'Twin transformations': The Salvation Army's charity shops and the recreating of material and social value

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This article uses an empirically grounded historical case study of The Salvation Army's charity shops in Melbourne, Australia to review recent debates around the position and function of 'cultural intermediaries' beyond its traditional meaning and application to aesthetic sectors within cultural industries. Drawing on archival research, cultural observation and interviews with staff members, the article focuses on the stores' specific cultural identity engendered by the organization's history of remaking the value of discarded objects, alongside its development of individual human agency and context-based community links. Secondhand 'Salvos Stores' form a network of hybrid commercial and social enterprises that serves as a basis for developing a wider conceptualization of the notion 'cultural intermediary'. Following Cronin, Howells and McFall, we argue for an understanding which emphasizes their embedded, contextually reliant qualities, informed by the discourses, practices and networks of sociality.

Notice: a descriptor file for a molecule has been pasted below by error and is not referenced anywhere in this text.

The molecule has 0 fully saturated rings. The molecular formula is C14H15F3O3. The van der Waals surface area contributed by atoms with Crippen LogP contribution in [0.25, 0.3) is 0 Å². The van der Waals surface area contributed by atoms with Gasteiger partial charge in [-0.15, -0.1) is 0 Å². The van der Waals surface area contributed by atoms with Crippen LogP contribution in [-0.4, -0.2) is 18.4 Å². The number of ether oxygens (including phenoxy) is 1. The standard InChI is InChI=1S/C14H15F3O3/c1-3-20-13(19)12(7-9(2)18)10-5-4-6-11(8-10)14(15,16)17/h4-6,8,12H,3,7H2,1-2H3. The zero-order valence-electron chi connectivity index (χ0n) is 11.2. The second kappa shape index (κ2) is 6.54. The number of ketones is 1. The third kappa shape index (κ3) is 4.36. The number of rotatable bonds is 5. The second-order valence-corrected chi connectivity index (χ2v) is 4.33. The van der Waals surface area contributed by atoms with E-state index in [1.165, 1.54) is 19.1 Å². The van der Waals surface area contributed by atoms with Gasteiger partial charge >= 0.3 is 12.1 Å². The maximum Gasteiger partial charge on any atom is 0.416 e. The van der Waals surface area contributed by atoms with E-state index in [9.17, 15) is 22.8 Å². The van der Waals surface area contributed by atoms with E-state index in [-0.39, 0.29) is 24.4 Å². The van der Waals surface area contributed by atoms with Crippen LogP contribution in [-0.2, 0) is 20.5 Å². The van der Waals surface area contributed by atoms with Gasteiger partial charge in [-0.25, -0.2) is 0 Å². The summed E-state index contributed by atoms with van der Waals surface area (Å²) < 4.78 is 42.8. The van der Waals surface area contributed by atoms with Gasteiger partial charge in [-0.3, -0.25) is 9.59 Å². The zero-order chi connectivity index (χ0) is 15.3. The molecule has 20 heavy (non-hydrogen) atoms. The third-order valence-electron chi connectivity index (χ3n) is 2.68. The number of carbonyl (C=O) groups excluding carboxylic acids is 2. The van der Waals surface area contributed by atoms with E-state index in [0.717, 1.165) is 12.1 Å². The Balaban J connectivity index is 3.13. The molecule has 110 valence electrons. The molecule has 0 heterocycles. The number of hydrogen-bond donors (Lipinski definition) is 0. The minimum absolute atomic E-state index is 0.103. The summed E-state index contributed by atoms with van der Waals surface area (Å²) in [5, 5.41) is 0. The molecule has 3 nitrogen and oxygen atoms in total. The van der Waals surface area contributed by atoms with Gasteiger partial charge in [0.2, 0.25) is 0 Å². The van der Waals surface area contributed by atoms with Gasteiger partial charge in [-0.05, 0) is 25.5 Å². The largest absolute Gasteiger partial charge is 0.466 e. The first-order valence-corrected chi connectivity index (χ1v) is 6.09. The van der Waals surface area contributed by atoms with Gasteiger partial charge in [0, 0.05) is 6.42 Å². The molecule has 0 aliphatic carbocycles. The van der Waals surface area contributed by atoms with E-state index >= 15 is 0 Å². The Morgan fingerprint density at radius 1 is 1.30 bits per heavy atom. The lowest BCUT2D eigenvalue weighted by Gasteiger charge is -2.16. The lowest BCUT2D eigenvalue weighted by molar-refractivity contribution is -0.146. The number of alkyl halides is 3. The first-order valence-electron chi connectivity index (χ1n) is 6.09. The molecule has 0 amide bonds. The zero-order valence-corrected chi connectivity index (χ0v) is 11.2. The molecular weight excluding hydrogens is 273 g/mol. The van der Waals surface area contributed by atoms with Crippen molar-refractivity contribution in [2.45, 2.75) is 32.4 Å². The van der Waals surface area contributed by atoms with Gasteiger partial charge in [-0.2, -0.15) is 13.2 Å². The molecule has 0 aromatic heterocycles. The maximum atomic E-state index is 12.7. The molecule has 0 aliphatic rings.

Original languageEnglish
Pages (from-to)721-735
Number of pages15
JournalEuropean Journal of Cultural Studies
Issue number6
Publication statusPublished - Dec 2012
Externally publishedYes


  • Charity
  • charity shops
  • cultural economy
  • cultural intermediary
  • not-for-profit
  • recycling
  • secondhand
  • The Salvation Army
  • value transformation

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